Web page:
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New Vaccine Prevents the Spread of Malaria in 100 Percent of Participants

Malaria kills about one million people and sickens more than 200 million people every year. However, recent findings from the National Institutes of Health have concluded that an experimental drug may provide a necessary cure for millions around the world. 


A year-long study determined that a new drug prevents the spread of malaria in 100 percent of participants. The vaccine (PfSPZ) was administered to 40 people, and of those volunteers who received the highest dosage through five intravenous doses, 100 percent were protected against the disease. PfSPZ includes weakened versions of the parasites that cause malaria; those parasites were treated with radiation and frozen prior to injection. This drug creates T-cells which work within the liver to kill the parasite before it has time to grow.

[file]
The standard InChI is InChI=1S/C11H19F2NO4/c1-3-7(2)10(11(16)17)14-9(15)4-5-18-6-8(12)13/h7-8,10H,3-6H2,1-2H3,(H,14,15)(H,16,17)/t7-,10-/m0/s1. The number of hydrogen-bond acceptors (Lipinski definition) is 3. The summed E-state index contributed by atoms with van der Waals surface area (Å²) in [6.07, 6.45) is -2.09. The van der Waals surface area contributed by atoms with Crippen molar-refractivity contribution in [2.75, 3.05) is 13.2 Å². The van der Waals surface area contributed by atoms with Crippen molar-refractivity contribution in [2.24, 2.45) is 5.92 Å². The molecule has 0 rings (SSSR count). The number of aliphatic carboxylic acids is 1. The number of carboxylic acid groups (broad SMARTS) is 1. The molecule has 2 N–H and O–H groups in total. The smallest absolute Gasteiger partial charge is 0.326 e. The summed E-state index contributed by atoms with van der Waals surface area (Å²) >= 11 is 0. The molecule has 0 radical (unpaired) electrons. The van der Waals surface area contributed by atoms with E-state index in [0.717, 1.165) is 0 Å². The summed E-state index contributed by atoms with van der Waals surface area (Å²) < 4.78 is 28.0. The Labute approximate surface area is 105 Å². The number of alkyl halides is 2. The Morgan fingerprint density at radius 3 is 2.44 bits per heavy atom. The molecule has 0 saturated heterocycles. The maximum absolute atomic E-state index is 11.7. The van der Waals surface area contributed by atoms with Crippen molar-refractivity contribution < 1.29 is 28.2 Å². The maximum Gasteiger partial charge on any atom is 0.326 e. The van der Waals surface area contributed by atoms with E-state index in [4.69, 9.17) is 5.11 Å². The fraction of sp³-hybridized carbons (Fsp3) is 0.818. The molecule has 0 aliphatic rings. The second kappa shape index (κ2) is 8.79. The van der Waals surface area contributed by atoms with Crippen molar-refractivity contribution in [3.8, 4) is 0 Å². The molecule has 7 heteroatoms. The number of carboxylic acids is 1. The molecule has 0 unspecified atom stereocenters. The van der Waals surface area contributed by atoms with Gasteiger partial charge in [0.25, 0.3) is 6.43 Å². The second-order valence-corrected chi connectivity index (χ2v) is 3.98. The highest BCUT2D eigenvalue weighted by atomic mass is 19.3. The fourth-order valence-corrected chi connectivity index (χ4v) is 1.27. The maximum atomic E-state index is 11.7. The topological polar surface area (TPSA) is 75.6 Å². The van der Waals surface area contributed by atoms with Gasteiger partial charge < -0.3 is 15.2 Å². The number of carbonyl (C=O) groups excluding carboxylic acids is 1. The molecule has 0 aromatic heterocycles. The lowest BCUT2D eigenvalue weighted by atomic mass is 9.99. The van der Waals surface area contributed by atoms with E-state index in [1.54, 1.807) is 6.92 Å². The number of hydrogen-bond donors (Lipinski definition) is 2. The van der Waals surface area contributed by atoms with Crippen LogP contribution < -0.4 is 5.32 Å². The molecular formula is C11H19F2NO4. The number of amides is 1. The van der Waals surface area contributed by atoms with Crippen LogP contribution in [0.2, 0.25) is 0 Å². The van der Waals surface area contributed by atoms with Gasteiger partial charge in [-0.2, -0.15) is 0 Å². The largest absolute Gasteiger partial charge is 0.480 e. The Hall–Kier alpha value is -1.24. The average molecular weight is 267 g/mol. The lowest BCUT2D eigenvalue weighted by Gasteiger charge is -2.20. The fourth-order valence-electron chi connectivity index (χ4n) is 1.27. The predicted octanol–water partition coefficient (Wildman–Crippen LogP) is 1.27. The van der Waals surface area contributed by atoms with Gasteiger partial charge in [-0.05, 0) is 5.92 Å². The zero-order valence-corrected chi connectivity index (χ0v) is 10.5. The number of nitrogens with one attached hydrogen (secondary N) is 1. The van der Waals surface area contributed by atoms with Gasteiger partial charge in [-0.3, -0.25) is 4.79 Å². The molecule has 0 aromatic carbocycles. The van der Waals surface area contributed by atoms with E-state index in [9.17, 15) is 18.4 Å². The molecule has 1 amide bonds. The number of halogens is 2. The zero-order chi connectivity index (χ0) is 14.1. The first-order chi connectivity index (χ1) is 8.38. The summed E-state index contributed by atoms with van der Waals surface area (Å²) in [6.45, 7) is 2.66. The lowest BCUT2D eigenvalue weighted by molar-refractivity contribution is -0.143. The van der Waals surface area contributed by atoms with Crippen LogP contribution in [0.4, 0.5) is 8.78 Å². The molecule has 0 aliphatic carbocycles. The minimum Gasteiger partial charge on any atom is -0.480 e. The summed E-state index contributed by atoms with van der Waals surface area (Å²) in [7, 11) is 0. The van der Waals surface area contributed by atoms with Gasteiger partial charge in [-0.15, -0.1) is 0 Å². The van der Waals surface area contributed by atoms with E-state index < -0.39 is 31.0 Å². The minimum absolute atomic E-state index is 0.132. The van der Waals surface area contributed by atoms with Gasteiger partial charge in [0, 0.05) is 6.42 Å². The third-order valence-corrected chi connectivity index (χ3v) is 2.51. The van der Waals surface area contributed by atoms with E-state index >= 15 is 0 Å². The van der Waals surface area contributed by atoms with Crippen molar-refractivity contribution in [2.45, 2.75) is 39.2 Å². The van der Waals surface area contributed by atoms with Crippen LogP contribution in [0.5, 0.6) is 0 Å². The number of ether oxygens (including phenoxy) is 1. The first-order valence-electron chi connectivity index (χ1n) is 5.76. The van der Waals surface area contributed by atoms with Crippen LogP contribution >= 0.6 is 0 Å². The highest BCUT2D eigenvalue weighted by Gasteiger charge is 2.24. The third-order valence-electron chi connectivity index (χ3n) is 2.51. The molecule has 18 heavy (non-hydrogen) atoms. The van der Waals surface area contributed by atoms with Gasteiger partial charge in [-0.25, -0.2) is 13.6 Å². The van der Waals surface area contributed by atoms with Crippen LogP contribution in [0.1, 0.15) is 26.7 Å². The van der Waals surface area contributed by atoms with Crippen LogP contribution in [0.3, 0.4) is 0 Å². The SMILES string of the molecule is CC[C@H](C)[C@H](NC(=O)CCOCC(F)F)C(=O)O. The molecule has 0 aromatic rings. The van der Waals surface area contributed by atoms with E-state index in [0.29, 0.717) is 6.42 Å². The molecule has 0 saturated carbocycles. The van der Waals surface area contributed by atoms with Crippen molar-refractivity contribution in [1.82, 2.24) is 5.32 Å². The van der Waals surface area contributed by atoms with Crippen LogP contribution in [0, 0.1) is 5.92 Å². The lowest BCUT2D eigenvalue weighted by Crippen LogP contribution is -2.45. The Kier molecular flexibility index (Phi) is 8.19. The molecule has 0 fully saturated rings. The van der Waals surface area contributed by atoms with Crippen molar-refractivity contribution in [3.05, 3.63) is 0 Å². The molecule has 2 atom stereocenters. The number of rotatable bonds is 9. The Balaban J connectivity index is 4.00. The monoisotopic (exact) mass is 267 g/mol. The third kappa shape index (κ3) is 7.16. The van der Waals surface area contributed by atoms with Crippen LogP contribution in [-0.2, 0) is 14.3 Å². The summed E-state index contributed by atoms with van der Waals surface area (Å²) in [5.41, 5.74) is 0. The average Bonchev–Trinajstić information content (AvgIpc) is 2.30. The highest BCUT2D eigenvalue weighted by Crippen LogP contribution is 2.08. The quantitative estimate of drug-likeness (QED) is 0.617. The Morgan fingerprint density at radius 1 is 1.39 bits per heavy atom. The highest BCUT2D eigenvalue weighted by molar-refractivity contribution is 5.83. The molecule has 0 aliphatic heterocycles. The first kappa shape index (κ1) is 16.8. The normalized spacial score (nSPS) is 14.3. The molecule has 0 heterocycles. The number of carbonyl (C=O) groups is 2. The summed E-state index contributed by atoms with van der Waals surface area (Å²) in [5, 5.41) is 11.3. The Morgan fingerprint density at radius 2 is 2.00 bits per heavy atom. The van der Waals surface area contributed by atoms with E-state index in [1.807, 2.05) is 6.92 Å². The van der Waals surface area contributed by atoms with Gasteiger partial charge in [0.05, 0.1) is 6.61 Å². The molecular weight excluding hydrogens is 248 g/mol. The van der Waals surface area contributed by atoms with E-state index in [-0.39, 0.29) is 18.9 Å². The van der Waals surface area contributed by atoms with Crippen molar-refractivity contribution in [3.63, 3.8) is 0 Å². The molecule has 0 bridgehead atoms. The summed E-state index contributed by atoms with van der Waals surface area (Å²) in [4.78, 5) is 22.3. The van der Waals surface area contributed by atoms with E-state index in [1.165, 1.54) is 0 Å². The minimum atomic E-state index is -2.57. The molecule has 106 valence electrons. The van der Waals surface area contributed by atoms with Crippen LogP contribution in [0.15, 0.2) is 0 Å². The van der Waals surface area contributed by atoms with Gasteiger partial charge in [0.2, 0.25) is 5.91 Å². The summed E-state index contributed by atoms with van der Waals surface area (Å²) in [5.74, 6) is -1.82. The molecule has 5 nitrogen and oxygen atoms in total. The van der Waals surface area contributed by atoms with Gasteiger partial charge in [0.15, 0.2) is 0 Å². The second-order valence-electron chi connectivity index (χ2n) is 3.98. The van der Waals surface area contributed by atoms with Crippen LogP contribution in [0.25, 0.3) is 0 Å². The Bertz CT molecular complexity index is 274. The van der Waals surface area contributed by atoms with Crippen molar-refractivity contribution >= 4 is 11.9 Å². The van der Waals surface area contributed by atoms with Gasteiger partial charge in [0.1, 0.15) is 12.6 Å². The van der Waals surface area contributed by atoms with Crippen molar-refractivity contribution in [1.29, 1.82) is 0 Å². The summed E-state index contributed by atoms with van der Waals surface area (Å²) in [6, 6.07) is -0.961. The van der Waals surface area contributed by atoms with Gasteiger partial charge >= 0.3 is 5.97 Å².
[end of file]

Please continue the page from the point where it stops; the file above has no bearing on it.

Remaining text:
Although this drug may appear as a blessing for people in countries stricken by malaria, scientists insist that further testing is required. In addition, this drug is expensive to make, difficult to administer, and it is not yet clear how long the protection lasts or how long it may take to be approved and distributed by the scientific community.


Dr. William Schaffner, head of the preventive medicine department at Vanderbilt University's medical school, called the results "a scientific advance" -- but cautioned that it's "not ready yet for prime time." (CNN)


"This is not a vaccine that's ready for travelers to the developing world anytime soon," Schaffner told CNN. "However, from the point of view of science dealing with one of the big-three infectious causes of death around the world, it's a notable advance. And everybody will be holding their breath, watching to see whether this next trial works and how well it works."


How You Can Help:

  • Donate to Malaria No More, an organization dedicated to ending malaria deaths in Africa by 2015. 
  • While traveling, be sure to stay informed about ways to prevent malaria and which countries have a high risk for malaria.
  • Send a mosquito net to save a life through the Nothing But Nets organization.
  • Tell your Senators and Representatives to support congressional funding to end malaria deaths by sending them a personal letter.